Museums and the Construction of Community Identity: Case Study of the Britannia Heritage Shipyards, National Historic Site of Canada

By Kimberly Baker.

Published by The International Journal of the Inclusive Museum

Format Price
Article: Print $US10.00
Published online: May 2, 2014 $US5.00

Engaging with the concept of democratizing history and the museum space brings new challenges to the museum sector, which prompts museum professionals to question their identity, role, and social worth within the community. This paper examines how the City of Richmond staff and volunteers collaborate to preserve and restore the Britannia Shipyards, National Historic Site of Canada as an active wooden boat center. This site is situated on 3.14 hectares (8.14 acres) of land located along the Fraser River. In 1900, this site was one of 15 canneries on Steveston's Cannery Row, and became Britannia Shipyard in 1918. Today, it is an authentic representation of a once thriving community of canneries, boat yards, residences and stores. There are 14 buildings that tell many stories of the residents and workers at the Britannia Cannery and Britannia Shipyard: First Nations, Japanese, Chinese and European. This is accomplished by an ongoing process of community engagement and collaboration that accesses social capital by bringing new voices, new histories and new people to the site. The author identifies possibilities and limitations of socially conscious museum methodology, ethical and theoretical issues concerning community engagement and collaborations in the preservation and restoration of this historic site.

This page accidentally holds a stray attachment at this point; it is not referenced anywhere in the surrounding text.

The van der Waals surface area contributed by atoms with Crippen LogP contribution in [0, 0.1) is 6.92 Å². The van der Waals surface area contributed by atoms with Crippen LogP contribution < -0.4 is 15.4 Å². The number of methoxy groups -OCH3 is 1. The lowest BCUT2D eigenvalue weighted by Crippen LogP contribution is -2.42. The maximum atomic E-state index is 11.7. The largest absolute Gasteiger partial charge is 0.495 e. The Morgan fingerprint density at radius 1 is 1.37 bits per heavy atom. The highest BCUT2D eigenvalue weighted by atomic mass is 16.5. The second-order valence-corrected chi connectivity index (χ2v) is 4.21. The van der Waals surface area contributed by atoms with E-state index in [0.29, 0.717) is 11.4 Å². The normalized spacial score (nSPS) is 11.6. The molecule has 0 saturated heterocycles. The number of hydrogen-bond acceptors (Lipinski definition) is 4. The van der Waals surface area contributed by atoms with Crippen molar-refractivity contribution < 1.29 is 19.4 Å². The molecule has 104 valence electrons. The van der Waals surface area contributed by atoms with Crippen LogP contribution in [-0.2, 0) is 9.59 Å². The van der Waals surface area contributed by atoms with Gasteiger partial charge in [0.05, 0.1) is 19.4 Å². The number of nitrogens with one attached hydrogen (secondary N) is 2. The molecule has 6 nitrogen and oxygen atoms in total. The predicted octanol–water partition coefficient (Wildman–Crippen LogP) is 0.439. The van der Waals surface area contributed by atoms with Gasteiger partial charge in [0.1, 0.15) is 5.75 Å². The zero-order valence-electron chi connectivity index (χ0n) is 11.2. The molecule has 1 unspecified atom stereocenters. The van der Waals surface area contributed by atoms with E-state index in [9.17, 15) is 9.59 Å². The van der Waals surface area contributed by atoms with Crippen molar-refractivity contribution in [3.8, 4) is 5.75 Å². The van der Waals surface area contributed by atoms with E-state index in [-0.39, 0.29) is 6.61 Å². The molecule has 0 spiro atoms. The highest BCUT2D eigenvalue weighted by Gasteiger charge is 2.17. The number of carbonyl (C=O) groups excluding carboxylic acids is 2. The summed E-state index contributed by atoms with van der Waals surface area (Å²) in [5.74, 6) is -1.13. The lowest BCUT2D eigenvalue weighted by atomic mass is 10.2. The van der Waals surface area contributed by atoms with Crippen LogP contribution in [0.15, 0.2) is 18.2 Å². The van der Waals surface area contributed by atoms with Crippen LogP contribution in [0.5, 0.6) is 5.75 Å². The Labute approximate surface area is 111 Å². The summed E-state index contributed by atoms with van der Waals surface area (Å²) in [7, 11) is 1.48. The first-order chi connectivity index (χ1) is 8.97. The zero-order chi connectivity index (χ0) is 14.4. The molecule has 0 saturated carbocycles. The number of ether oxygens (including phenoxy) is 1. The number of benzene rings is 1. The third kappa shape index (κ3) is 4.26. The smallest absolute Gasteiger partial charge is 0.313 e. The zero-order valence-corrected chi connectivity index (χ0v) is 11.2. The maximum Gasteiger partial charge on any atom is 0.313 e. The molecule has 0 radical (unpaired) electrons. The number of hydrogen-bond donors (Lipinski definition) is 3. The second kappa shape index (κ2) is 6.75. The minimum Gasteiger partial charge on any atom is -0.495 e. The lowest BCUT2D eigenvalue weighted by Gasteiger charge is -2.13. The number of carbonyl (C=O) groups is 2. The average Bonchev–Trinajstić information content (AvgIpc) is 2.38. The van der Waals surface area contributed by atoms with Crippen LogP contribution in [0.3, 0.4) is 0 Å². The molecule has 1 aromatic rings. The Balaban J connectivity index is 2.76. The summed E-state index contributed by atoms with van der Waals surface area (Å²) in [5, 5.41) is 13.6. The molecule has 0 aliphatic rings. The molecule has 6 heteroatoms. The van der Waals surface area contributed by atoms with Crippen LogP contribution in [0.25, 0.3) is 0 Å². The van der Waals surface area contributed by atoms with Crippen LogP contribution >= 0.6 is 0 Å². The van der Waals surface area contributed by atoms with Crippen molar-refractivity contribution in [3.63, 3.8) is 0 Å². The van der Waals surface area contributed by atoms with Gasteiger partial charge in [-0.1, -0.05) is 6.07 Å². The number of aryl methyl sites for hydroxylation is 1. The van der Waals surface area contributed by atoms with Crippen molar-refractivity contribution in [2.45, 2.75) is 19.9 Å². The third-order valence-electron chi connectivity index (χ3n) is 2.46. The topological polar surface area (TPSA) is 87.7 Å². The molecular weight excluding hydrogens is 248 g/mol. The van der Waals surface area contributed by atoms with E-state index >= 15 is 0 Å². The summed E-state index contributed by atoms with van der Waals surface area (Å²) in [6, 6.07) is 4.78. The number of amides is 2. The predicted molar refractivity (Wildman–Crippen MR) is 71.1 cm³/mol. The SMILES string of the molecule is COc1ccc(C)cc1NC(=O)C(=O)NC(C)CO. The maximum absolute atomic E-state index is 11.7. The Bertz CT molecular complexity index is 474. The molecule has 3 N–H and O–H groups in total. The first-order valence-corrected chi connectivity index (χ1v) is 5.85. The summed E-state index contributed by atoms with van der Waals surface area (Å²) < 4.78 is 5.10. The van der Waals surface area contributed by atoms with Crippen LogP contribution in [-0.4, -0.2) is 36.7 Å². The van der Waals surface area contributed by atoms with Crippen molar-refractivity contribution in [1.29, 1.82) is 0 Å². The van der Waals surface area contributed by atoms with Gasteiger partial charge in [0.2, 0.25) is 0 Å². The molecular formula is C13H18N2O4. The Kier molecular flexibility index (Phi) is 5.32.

Keywords: Museums and Community

The International Journal of the Inclusive Museum, Volume 6, Issue 3, May 2014, pp.27-55. Article: Print (Spiral Bound). Published online: May 2, 2014 (Article: Electronic (PDF File; 4.643MB)).

Kimberly Baker

Arts, Heritage & Culture Educator, Delta, British Columbia, Canada


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